The Jackson County History Center is home to a variety of artifacts related to local history.

Some have been there for a while, but the center also receives new items to add to the collection.

A recent donation by Bill and Helen Swain of Seymour gave history center officials something they hadn’t ever had — a bear pelt.

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Years ago, in northern Wisconsin, a young black bear, weighing about 250 pounds, was hit by a car. Helen purchased the bear fur from a taxidermist to give to her husband as a Christmas gift.

The pelt used to hang on the wall in their home in Three Lakes, Wisconsin. The Swains spend half of the year at their Seymour home, but it didn’t have sufficient space for the pelt.

“I tried to give it to our children, and none of them wanted it,” Helen said. “We don’t have a place for it. Our house isn’t conducive to hanging a bear skin on the wall, and it should be someplace where it can be appreciated.”

So they decided to donate it to the history center.

“I think it’s important to preserve history and to tell the story of a community and the people who lived in it and what happened,” she said. “I also think by having an animal like this, it’s a good opportunity to teach children about things where they can actually see it, touch it. The tactile part of it is important to kids. Hopefully, it will be useful and appreciated.”

History center officials assured the Swains that it would be used as an educational tool, especially when county fourth-graders visit in the spring.

Dianne Cartmel, who is involved with the history center, said they may use the bear pelt in some way during the Jackson County Fair.

“Bill and Helen Swain have been so generous in the past,” Cartmel said of the couple making previous donations. “They really are part of us.”

Helen said she was fortunate to come across the pelt, which she named “Bear with Me,” because the pelt was not in bad shape despite being hit by a car.

The taxidermist was Martin Bonack, who is known all around the world, Helen said.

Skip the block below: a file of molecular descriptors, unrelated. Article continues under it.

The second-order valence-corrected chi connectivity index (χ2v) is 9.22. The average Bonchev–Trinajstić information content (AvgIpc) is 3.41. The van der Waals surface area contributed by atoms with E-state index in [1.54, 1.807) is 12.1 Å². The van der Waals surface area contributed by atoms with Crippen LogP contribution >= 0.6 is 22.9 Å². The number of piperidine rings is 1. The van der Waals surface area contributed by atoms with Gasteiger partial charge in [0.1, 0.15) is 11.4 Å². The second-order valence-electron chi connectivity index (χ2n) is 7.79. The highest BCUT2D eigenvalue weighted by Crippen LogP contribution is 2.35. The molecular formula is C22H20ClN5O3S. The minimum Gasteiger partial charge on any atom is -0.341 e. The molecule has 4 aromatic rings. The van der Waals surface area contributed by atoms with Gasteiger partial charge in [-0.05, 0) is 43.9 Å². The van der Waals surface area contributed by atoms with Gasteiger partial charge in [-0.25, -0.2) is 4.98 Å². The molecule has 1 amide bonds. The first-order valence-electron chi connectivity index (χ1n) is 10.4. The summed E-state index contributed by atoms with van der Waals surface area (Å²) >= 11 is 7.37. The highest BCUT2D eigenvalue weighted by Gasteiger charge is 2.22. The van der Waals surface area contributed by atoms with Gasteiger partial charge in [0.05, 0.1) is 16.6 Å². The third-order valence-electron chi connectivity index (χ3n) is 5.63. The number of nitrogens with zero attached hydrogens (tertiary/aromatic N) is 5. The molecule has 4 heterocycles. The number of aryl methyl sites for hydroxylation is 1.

“He said this was an exceptionally good pelt because it wasn’t damaged from the hit, and it wasn’t full of vermin, which normally they are,” she said.

Bill said the bear was about half-grown when it was hit.

Bears often are seen in the Three Lakes area, which is about 30 miles south of the Michigan peninsula and is part of the largest inland chain of lakes in the world, Bill said. Fishing and watersports are popular there, he said.

He recalled one time when he was walking up a hill to go to his woodworking shop and saw a small bear, which was one of the triplets of a three-legged female bear.

“My concern was, ‘Where was momma?’” Bill said, noting how bears typically don’t bother humans unless they are near their young.

Bill joked with history center officials while presenting the pelt, saying “How long has it been since a bear has been seen in southern Indiana?” Helen said she has heard of bears being spotted in Brown County.

Helen, who was involved in museums in Wisconsin, praised the “marvelous” job of the volunteers for making the Jackson County History Center what it is today. She and her husband were happy to make the pelt donation.

“Take good care of him,” Helen said.

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The Jackson County History Center is at the corner of Walnut and Sugar streets in Brownstown.

It is operated by volunteers and supported by donations and fundraising projects.

The office and genealogical library are open from 9 a.m. to 4 p.m. Monday, Tuesday and Friday, and from 9 a.m. to 8 p.m. Thursday.

The Frederick Keach Heller Memorial Museum is open from 9 to 11 a.m. Monday, Tuesday, Thursday and Friday.

Tours can be arranged at other hours by appointment by calling 812-358-2118.

Information also may be found by searching Jackson County History Center of Indiana on Facebook.


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